The Earth’s magnetic field protects us from deadly cosmic radiation, and without it, as we know, life could not exist. The movement of liquid iron in the outer core of the planet, the phenomenon of “geodynamo”, generates this field. But as it came after and was maintained throughout the history of the Earth is a mystery to scientists.
New work published in Nature by a team led by Alexander Goncharov of Carnegie, sheds light on the history of this very important geological formations.
Our planet was formed of a hard material that surrounded the Sun in its youth, and over time, the densest material, iron, sank, sank deeper, forming layers, which we know today: the core, mantle, crust. Currently the inner core as a solid iron along with other materials, which are tightened during the process of layering. The outer core is represented by a liquid alloy of iron, and its motion produces a magnetic field.
A deeper understanding of how heat is conducted in the solid inner core and liquid outer core, it is necessary to piece together the processes by which our planet and its magnetic field has evolved — and, more importantly, the energy that supports constant magnetic field. But these materials apparently exist only under the most extreme conditions such as very high temperature and very high pressure. Goes, on the surface their behavior is entirely different.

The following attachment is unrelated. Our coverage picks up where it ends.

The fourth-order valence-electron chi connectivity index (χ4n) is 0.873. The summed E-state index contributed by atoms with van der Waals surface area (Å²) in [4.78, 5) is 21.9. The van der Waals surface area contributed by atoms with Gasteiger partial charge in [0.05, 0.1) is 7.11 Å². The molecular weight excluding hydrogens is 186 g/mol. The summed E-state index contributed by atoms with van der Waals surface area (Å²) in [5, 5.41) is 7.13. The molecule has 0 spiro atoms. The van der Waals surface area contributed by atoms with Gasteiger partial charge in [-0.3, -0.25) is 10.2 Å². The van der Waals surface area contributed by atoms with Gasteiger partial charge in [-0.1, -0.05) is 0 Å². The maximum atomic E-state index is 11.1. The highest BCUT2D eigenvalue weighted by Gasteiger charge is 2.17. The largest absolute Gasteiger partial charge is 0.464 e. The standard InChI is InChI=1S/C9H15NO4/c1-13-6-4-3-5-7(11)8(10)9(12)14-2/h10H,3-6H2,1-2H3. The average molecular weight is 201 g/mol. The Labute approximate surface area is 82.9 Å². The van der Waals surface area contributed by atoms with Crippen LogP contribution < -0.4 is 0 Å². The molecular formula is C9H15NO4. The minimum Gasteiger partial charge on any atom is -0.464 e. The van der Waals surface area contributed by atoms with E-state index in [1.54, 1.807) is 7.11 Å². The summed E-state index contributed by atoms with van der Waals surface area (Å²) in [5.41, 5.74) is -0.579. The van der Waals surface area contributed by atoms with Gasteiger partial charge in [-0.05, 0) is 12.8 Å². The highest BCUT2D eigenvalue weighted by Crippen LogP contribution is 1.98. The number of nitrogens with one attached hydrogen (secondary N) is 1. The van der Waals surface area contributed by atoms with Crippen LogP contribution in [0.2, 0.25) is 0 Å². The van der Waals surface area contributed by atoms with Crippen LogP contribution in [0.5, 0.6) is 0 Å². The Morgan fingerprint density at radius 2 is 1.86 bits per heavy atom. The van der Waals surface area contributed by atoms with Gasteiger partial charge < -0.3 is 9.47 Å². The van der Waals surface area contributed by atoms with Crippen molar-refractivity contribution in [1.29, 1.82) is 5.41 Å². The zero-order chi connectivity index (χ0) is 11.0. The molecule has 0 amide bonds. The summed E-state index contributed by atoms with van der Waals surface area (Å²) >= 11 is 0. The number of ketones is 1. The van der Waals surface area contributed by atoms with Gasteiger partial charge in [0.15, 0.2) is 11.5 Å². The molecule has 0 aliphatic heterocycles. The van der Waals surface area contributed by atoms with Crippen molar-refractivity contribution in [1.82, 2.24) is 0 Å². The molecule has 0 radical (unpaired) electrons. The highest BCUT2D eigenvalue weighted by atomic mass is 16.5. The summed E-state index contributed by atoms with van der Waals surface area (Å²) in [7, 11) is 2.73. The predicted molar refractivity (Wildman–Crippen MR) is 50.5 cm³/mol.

“We decided that it would be imperative to directly measure the thermal conductivity of core materials under conditions that comply with the conditions of nucleus — says Goncharov. — Because, of course, we can’t get to the core of the Earth and to take samples.”
The researchers used a tool called the cell with the diamond anvils in order to simulate the conditions of planetary core and to study how iron conducts heat in these conditions. A cell with diamond anvils compresses tiny samples of material between two diamonds, creating extreme pressure of the deep Earth in the laboratory. The laser heats the material up to nuclear temperatures.
Using such a “nuclear laboratory”, a group of scientists were able to study samples of iron at temperatures and pressures found inside planets from mercury to the Earth — pressure from 345 000 to 1.3 million, and normal atmospheres and from 1300 to 2700 degrees Celsius — and to understand how they conduct heat.
It was found that the conductivity of such samples of iron corresponds to the lower end of prior estimates of the thermal conductivity of the Earth’s core — between 18 and 44 Watts per meter per degree Kelvin, in units that scientists use to measure such things. This suggests that the energy required to maintain geodynamo has always been available from the beginning of Earth’s history.
“To better understand the conductivity kernel in the future, we will study how non-ferrous materials, which were tightened in the kernel, along with the sinking of iron, affect the thermal processes inside our planet,” says Goncharov.